HOW TO PROVE TRADEMARK RIGHTS IN COURT

Feb 14, 2023

After obtaining the right to a trademark (sometimes colloquially referred to as registering a logo or patenting a mark), the question arises as to how to prove in a dispute that we actually have this right. There are many options, they have different evidentiary strengths, and choosing the right one can weigh on the outcome of the ongoing dispute. This is why lawyers are quite meticulous about the form of proof.

HOW TO PROVE THE RIGHT TO A TRADEMARK

The right to a trademark derives primarily from the certificate of protection that the Polish Patent Office sends after granting the right and registering the mark in the register, as well as from an extract from the Patent Office database.

While it is perfectly fine to use the certificate of protection shortly after obtaining the right to a trademark, submitting this document several years after obtaining the right will certainly meet with disapproval from the lawyer on the other side of the dispute. This is because a certificate of protection certifies only that the right was once granted, it does not prove that a certain person actually has the right at the time of the dispute. Indeed, the right to a trademark can be cancelled, but it can also expire if the renewal fee is not paid after 10 years. Therefore, it is important to present a possible up-to-date document. Such a document should be an extract from the register, issued in accordance with the regulation of the Prime Minister’s Decree of 12.01.2017 on the registers kept by the PPO.

EXCERPT FROM THE REGISTER FOR PROOF OF TRADEMARK RIGHTS VS. PRINTOUT FROM A WEBSITE

An excerpt from the register is an official document, the issuance of which must be preceded by an appropriate procedure and payment of a fee of 60 or 100 zlotys, depending on the scope of the information to be included in the excerpt. A printout, on the other hand, is a simple copying by means of paper or other medium, of the information that is visible on the Patent Office’s website. Such a printout is free and can also be submitted during a dispute.

So what is the difference between a paid extract from the register and a free printout? The difference seems to be purely theoretical, but it can determine the fate of a dispute.

According to the Code of Civil Procedure, an extract from the register is an official document, as referred to in Article 244 of the Code of Civil Procedure. Such a document enjoys two presumptions: the presumption of authenticity and the presumption of truthfulness. This means that once a party presents an official document in court, it is up to the other party to prove that either the document is not from the authority that issued it, or that it does not contain truthful information. Demonstrating these circumstances would require a great deal of expert evidence.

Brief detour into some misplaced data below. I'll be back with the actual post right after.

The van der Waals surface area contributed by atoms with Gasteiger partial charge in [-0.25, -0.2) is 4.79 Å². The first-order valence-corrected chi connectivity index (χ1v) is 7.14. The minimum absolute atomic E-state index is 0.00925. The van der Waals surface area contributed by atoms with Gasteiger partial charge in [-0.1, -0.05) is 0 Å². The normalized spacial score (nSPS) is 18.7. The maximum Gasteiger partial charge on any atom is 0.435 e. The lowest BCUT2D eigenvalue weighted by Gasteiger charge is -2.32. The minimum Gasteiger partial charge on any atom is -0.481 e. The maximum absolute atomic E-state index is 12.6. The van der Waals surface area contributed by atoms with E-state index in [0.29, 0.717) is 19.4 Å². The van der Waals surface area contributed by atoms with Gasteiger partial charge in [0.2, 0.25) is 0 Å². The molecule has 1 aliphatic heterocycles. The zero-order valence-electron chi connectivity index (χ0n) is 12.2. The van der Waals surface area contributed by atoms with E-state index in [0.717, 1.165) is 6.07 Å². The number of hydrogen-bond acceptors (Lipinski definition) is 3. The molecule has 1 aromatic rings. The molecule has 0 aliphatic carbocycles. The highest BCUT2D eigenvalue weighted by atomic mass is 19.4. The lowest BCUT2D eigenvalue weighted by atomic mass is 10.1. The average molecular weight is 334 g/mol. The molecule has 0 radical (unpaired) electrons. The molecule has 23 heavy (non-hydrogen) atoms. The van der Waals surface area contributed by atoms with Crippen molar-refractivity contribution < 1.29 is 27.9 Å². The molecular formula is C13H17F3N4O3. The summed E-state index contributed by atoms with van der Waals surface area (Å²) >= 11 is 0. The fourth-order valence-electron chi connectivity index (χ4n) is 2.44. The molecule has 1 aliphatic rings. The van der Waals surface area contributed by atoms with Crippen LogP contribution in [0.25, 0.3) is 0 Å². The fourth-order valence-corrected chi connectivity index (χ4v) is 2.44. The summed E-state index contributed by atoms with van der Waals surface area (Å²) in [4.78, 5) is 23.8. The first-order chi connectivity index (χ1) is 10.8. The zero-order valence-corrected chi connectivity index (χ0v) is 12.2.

In contrast, printouts and photocopies, even if they are printouts from official websites of state bodies, do not benefit from these presumptions, as they do not have the status of an official document. Lawyers argue about whether this evidence has the character of private documents, or is another means of evidence, or has no evidentiary power at all.

Recent case law takes the position that printouts from the website of the Polish Patent Office should be considered another means of evidence, not a private document. However, this does not take away the evidentiary power of such a printout, which the court is obliged to take into account and determine whether it gives credence to this evidence and whether the circumstances it was intended to prove are proven.

Such a conclusion follows from the decision of the Court of Appeals in Poznań of 29.09.2022, XIX GW 240/22, in which the Court held:

“In the current state of the law, a document in the sense of substantive, but also procedural civil law, is any medium that makes it possible to get acquainted with the information contained in it (Article 773 of the Civil Code). Thus, even photocopies can be such, as long as human thought is contained in them. If, moreover, there is text in them and it is possible to determine the person from whom it Ref. XIX GW 240/22 comes (defined by the legislator as the “issuer of the document”), then Articles 2431 et seq. of the Code of Civil Procedure apply to them. Naturally, this rule does not extend to the norm of Article 245 of the Code of Civil Procedure, because due to the lack of written or electronic form, it cannot be assumed that the person whose signature appears on the photocopy made the statement contained therein. In the current state of the law, although uncertified photocopies of documents do not constitute documentary evidence under Articles 244 and 245 of the Code of Civil Procedure, they are not deprived of evidentiary power, within the meaning of Article 232 of the Code of Civil Procedure in conjunction with Article 308 of the Code of Civil Procedure. This evidence, like any other, is subject to the court’s evaluation under Article 233 of the Code of Civil Procedure. Printouts, on the other hand, are to be considered another means of evidence within the meaning of Article 309 of the Code of Civil Procedure.”

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